In contention for the title are: Graze, supply chain director Tom Carroll, president of the Institute of Food Technologists (IFT) Colin Dennis, 2 Sisters Food Group group technical learning and development manager Janette Graham, the Food Standards Agency’s National Food Crime Unit head of food crime Andy Morling, Morrisons chief executive David Potts and Food and Drink Federation director general, Ian Wright. See box for more details.
The Personality of the Year Award – part of the Food Manufacture Excellence Awards – recognises the food and drink industry achievements of the business leader who has done the most over the past year to benefit his or her individual business or the industry in general.
Select a winner
The six nominees were chosen by the Food Manufacture Group editorial team. But now, we need your help to select a winner. Please read the citations below before making your section.
Last year’s winner was Bernard Matthews former group technical director Jeremy Hall.
To find out more about attending the Awards evening on Wednesday November 2 at the London Park Lane Hilton, visit our website, or email Rebecca George at: firstname.lastname@example.org or call her on: 01293 610439.
Meanwhile, meet the sponsors of this yearvs awards.
Six of the best, but who will you vote for?
Tom Carroll, Graze supply chain director
Tom Carroll has been instrumental in steering the fast-growing online healthy snack provider’s expansion plans and looking for opportunities to replicate the successful UK retail roll-out in other markets globally.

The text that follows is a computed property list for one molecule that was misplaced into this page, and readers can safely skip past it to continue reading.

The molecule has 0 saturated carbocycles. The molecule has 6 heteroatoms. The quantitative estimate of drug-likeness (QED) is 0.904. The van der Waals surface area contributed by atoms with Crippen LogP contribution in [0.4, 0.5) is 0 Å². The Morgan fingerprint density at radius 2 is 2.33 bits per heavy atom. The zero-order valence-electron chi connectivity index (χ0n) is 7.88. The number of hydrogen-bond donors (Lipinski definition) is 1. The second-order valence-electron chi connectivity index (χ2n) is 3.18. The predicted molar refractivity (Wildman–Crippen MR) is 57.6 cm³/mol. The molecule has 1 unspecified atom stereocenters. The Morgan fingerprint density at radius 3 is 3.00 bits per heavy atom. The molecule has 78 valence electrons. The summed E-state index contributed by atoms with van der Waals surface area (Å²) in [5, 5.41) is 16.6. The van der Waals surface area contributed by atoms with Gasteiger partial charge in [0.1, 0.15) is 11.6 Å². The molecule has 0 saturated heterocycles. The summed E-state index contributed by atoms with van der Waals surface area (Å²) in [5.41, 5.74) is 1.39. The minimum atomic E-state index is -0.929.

Set up six years ago, Graze takes an ‘omnichannel’ approach to marketing snacks, and uses sophisticated computer data systems to create a dialogue with its online customers. Customers are encouraged to rate the snacks received, and Graze uses the data to tailor its snack catalogue and target sales.
Colin Dennis, Institute of Food Technologist’s (IFT’s) president
Colin Dennis, the first non-American president of the US IFT, in its 76-year history, has had a distinguished career in food science spanning more than 45 years, and one in which he has demonstrated outstanding scientific and volunteer leadership.
After 11 years at the Institute of Food Research and 28 years at Campden BRI, including 21 years as director general and 15 years as the Unilever visiting professor, Queen’s University, Belfast, he has been an extraordinary volunteer, serving in pro bono positions as president of the Institute of Food Science & Technology, chair, board of Trustees, IFIS, governor of British Nutrition Foundation, (now vice-chair of Trustees) and the Royal Agricultural University, as a member of the board of the National Skills Academy for Food and Drink as well the board of IFT. He is also chair, Scientific Advisory Committee, Flanders’ Food, Belgium and a member of General Advisory Committee on Science, Food Standards Agency.
Janette Graham, 2 Sisters Food Group group technical learning and development manager
After joining 2 Sisters in 2014, Graham is leading the group tasked with developing the government’s new Trailblazer apprenticeship scheme for the food and drink industry.